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North Korea displays new intercontinental ballistic missile at military parade

Published: Updated:

North Korea displayed what analysts said was a previously unseen new intercontinental ballistic missile (ICBM) at a military parade in Pyongyang on Saturday.

Edited footage shown on state television showed an ICBM on atransporter vehicle with at least 22 wheels, larger than anything previously displayed by the nuclear-armed country.

It was the first time since 2018 that North Korea has shown ICBMs at a military parade.

Meanwhile North Korean leader Kim Jong Un said Saturday that the coronavirus crisis will be overcome and the people of the two Koreas will join hands again, according to state television.

Jong Un said the comments in remarks during the military parade in Pyongyang on Saturday. He also said that he is grateful that no North Koreans have contracted COVID-19.

Read more: Missing N. Korea ex-ambassador to Italy defected to South Korea: Lawmakers

The massive military parade and public rally is to celebrate the 75th anniversary of the country’s ruling party.

South Korea’s Joint Chiefs of Staff had said there were signs that the North had mobilized “large crowds and equipment” for a military parade at Pyongyang’s Kim Il Sung Square during the early hours of Saturday.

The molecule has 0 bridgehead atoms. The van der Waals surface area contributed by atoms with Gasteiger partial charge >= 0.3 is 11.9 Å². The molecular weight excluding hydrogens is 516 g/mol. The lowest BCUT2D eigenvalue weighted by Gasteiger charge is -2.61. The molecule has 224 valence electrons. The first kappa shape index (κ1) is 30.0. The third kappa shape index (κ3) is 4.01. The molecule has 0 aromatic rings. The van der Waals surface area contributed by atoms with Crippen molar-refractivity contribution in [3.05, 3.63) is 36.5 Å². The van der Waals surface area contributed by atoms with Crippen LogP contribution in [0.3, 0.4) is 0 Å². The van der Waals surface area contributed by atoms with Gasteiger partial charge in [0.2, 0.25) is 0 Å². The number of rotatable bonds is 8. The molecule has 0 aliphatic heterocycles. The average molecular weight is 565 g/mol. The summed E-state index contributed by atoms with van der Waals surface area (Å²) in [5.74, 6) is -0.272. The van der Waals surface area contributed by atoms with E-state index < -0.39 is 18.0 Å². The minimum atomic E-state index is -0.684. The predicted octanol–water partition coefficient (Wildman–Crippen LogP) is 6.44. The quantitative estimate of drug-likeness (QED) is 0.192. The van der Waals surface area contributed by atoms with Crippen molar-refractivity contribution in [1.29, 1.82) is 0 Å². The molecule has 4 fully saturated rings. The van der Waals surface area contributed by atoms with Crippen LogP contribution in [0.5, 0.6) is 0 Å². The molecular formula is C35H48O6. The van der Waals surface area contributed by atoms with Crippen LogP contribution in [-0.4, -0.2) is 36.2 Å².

In the evening, North Korean state television began airing what was apparently a taped broadcast of the event, with goose-stepping soldiers seen marching in streets in front of the brightly illuminated square.

It would be unusual for the North to hold a military parade during dark pre-dawn hours, although such conditions may provide benefits in protecting sensitive information about crucial weapons that were rolled out or creating spectacles through the use of lights.

Masked citizens earlier on Saturday lined up to lay flowers at the statues of Kim Il Sung and Kim Jong Il, the father of the current ruler, at Pyongyang’s Mansu Hill. A huge street poster highlighted the ruling Workers’ Party’s symbol — a hammer, brush and sickle — with letters that read “Best glory to our great party.”

The North’s official Korean Central News Agency said residents in Kaesong and other regions who had lost their homes to recent natural disasters marked the party anniversary by moving into newly built houses and that they praised Kim Jong Un for looking after them as “their father.”

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